Another solar storm to hit Earth this weekend

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The sun emitted a mid-level solar flare, an M7.9-class, peaking at 4:16 a.m. EDT on June 25, 2015. NASA's Solar Dynamics Observatory, which watches the sun constantly, captured an image of the event.

NASA/SDO

A solar storm hit Earth early this week, sending northern lights across the skies where they're rarely seen. And the sun's not done yet.

Scientists at the National Oceanic and Atmospheric Administration's Space Weather Prediction Center reported that a coronal mass ejection (CME) -- the third in less than a week -- erupted Thursday, sending billions of tons of solar atmospheric material hurtling through the solar system toward Earth. They expected it to reach the planet Saturday afternoon.

"This event is expected to be weaker than the severe geomagnetic storm from earlier in the week," SWPC forecasters said. Moderate geomagnetic storm conditions were expected to begin June 27 and continue into June 28.

Two CMEs -- one on June 20 and another on June 22 -- reached Earth in the first half of the week. When the plasma and magnetic fields in a CME interact with Earth's magnetic field, it causes a geomagnetic storm that can sometimes interfere with high frequency radio communications and GPS signals.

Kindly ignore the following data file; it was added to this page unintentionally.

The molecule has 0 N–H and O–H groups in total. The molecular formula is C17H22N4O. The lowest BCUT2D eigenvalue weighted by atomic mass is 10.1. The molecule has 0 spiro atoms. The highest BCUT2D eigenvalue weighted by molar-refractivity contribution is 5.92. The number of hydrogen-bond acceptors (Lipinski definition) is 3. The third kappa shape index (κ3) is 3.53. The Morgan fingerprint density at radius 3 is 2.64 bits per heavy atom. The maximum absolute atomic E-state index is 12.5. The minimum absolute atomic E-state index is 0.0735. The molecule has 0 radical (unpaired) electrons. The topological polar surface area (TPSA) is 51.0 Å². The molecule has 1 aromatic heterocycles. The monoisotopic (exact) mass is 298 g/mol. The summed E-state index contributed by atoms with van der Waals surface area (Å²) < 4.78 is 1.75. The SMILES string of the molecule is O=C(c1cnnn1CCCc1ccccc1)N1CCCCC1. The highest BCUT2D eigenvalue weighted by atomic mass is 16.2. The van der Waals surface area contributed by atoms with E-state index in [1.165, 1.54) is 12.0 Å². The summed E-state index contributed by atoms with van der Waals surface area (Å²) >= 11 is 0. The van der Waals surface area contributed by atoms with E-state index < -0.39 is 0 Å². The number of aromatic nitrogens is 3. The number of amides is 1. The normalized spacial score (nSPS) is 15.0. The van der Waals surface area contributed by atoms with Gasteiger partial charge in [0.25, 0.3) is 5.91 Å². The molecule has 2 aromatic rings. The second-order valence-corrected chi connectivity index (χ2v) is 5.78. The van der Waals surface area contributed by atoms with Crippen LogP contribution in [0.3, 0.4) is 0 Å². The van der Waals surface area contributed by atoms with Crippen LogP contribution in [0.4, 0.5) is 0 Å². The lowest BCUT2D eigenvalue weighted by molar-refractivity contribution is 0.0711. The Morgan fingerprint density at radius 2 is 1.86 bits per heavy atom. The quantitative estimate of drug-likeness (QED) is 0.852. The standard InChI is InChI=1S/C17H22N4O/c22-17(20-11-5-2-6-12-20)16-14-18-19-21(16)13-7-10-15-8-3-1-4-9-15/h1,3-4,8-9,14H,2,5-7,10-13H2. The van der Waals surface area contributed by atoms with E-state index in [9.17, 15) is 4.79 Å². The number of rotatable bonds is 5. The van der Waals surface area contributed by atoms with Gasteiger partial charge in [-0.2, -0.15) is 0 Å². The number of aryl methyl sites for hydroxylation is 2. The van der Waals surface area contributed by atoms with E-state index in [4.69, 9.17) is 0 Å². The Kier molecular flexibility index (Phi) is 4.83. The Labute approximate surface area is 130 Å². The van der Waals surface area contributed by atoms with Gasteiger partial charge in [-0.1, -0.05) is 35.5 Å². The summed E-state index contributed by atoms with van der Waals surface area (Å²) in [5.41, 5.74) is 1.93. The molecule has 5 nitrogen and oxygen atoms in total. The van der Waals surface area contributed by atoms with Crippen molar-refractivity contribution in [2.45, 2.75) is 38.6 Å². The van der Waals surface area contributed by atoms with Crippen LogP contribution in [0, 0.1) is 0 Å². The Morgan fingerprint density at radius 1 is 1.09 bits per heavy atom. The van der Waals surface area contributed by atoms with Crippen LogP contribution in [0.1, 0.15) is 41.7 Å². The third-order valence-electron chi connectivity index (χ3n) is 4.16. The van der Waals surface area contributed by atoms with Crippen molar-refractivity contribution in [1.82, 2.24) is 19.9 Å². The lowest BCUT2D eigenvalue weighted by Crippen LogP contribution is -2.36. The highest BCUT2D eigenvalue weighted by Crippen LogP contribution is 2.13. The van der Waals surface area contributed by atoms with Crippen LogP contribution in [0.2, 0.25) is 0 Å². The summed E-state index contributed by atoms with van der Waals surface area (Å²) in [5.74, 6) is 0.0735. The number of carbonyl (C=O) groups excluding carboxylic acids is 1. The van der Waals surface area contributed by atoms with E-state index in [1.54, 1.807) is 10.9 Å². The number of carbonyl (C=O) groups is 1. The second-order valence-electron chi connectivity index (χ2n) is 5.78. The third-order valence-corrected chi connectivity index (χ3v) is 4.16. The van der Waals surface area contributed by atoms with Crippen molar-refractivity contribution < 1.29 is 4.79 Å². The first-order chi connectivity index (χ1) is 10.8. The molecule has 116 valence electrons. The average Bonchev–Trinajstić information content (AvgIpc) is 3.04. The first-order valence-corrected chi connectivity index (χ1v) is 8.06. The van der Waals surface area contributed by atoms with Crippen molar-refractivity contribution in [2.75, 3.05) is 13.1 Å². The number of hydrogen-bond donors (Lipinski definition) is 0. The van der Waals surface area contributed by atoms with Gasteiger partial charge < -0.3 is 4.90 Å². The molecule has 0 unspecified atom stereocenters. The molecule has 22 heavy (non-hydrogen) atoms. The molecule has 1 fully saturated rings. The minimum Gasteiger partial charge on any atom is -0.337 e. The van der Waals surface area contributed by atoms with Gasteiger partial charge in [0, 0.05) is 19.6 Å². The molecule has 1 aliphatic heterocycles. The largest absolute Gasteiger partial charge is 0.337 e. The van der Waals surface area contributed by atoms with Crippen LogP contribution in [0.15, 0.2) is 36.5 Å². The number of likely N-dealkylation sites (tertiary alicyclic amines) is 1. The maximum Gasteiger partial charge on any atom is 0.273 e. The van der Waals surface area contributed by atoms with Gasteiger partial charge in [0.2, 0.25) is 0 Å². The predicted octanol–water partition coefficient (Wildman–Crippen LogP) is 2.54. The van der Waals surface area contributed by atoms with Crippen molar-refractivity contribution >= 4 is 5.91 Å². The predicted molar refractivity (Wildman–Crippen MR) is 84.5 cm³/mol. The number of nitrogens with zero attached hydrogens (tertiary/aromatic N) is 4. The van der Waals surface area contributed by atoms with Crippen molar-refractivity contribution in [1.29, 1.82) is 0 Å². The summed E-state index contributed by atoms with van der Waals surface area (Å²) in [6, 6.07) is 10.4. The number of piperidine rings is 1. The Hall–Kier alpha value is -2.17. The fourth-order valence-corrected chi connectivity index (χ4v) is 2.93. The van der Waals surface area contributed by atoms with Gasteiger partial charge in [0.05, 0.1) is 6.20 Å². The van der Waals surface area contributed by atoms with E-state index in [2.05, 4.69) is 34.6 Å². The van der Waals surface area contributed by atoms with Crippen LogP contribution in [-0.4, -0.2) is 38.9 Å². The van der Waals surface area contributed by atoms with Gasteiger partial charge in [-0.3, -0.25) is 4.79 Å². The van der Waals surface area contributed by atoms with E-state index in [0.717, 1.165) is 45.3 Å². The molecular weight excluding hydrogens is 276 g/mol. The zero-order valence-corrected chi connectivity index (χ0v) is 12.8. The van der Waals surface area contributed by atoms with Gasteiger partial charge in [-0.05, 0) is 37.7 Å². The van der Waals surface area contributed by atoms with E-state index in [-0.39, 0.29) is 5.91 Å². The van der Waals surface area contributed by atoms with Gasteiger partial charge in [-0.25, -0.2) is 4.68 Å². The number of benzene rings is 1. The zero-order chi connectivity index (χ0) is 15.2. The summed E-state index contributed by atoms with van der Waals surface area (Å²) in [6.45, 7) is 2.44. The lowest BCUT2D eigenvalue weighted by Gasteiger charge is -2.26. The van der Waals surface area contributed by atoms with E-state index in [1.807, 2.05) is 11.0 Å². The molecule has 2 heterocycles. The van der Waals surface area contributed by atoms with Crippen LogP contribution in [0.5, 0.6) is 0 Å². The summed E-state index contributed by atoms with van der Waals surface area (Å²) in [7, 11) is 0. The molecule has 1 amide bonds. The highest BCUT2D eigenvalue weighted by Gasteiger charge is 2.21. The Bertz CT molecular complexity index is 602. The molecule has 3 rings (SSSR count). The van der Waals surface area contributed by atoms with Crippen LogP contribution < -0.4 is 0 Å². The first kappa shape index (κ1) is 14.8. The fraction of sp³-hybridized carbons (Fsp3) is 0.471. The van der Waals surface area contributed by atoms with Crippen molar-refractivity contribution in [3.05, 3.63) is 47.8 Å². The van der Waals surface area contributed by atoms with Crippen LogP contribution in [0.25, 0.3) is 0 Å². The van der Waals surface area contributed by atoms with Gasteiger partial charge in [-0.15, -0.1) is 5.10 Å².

These solar storms can also cause conditions that pull the aurora borealis (northern lights), further south than usual, and this latest one put on a spectacular light show for many Americans who normally wouldn't have the pleasure. Aurora sightings were reported in Minnesota, South Dakota, Virginia, West Virginia, New Hampshire and Wyoming.

Photographer Mike Cavaroc in Jackson Hole created this stunning time lapse of the aurora there:

A Night with Northern Lights from Mike Cavaroc on Vimeo.

While there are no promises of such spectacles this weekend, moderate geomagnetic storms have resulted in aurorae as low as New York and Idaho.

  • Amanda Schupak

    Amanda Schupak is the science and technology editor at CBSNews.com